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CosmosUp | November 24, 2020

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What are White Holes?

By | On + -
What are White Holes?

White holes are the opposite of black holes, objects into which nothing can enter but are constantly spewing out matter. They were thought to be completely hypothetical, more a mathematical oddity than a real thing…but we may have seen one.

The basic idea behind them is that the laws of physics aren’t comfortable with things that happen in only one direction. In other words, if black holes exist, then it should be possible to reverse the equations governing them so that you get something that’s reversed but otherwise identical. That’s what a white hole is.

Of course, just because something can happen going both forwards and backwards in time doesn’t mean that, in practice, we’ll actually observe both of those phenomena. (The fact that entropy only increases when the laws of physics say it could just as easily decrease is a famous example of this, but we’ll leave a discussion of that for another day.) At its most basic, white holes simply wouldn’t be as stable as black holes are, and it seems that they would collapse almost immediately under the weight of its own gravity.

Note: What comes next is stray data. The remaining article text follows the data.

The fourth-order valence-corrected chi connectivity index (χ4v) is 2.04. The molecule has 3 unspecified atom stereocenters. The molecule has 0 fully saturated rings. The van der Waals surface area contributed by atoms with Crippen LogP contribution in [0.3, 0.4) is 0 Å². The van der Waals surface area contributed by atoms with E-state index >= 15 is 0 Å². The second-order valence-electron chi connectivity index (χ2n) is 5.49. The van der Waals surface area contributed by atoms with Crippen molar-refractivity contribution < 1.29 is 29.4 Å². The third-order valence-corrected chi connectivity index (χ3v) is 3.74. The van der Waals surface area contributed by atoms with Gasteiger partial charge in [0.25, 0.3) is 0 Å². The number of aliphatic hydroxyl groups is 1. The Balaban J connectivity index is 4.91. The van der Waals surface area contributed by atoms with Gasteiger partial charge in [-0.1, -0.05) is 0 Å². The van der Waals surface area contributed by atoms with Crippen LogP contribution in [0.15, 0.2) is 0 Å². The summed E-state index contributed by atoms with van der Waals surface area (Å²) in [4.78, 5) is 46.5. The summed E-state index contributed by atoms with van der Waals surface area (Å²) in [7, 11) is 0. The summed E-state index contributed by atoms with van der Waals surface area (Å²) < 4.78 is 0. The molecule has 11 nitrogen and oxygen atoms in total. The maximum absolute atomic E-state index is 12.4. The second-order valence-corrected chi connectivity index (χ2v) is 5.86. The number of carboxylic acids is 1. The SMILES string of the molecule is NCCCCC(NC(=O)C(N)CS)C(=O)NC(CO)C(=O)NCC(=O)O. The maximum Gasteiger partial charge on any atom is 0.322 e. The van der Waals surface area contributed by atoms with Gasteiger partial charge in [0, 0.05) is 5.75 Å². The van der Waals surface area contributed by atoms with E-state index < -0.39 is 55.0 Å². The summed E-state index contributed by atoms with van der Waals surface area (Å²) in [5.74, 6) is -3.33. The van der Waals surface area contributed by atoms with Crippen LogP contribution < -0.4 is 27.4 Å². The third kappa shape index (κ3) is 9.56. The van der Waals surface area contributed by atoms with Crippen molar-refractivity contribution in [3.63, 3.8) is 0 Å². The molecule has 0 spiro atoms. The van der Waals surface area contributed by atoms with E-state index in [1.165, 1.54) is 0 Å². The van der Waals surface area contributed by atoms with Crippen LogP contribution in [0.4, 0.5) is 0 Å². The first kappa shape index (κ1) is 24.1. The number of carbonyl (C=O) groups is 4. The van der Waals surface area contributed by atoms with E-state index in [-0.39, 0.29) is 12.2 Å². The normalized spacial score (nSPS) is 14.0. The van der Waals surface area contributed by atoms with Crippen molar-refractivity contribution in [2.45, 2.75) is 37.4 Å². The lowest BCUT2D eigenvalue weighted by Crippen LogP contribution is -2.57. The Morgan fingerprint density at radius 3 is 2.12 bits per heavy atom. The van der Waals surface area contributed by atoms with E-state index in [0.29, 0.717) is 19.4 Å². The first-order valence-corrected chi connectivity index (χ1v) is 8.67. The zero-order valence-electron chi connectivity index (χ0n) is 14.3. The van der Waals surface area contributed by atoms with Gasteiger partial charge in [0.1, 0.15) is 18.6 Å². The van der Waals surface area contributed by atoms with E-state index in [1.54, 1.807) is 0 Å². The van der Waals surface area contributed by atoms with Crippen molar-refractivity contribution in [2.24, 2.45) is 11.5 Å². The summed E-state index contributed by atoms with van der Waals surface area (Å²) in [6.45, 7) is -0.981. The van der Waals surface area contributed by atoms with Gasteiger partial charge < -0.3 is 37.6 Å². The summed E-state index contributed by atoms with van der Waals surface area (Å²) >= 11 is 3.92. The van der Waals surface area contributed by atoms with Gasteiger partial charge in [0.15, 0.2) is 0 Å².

gamma ray burst Here’s where things get interesting. A gamma ray burst back in 2006 didn’t fit with our understanding of where they come from – its long duration (102 seconds) meant that it had to be created in a supernova explosion, and yet there were no supernovas there for it to have come from. Its discoverers actually said that “this is brand new territory; we have no theories to guide us.”

Years later, it’s being suggested that we might actually have caught sight of a white hole. The fierceness and duration of the explosion could well fit with a white hole briefly popping into existence, spewing out some matter, and then quickly collapsing into itself, resulting in this massive explosion. Although it’s not the most likely explanation – after all, it invokes something that many astronomers have concluded is exceedingly unlikely, verging on impossible – it can’t be immediately discounted.

The trouble is that we’ve found out all we’re going to from this particular burst, so all we can do now is wait for another of these strange hybrid bursts and see how it behaves. If these hybrid bursts really are white holes, then the universe is about to get a lot stranger.

Watch this video below – to unwind.  



  1. Antonietta

    Tutte î filmati sono molto belli. Li ho ŗivisti più volte. Grazie.

  2. Brad Watson, Miami

    “This universe’s Big Bang (supermassive white hole) ~13.82 billion years ago was the result of a supermassive black hole in another universe. That SBH & this universe share the same event horizon.”

  3. Thomas Bailie

    I agree Brad and at the end of this Universe which is only 2.7 degrees Kelvin or thereabouts there will be another transition to a new Universe.

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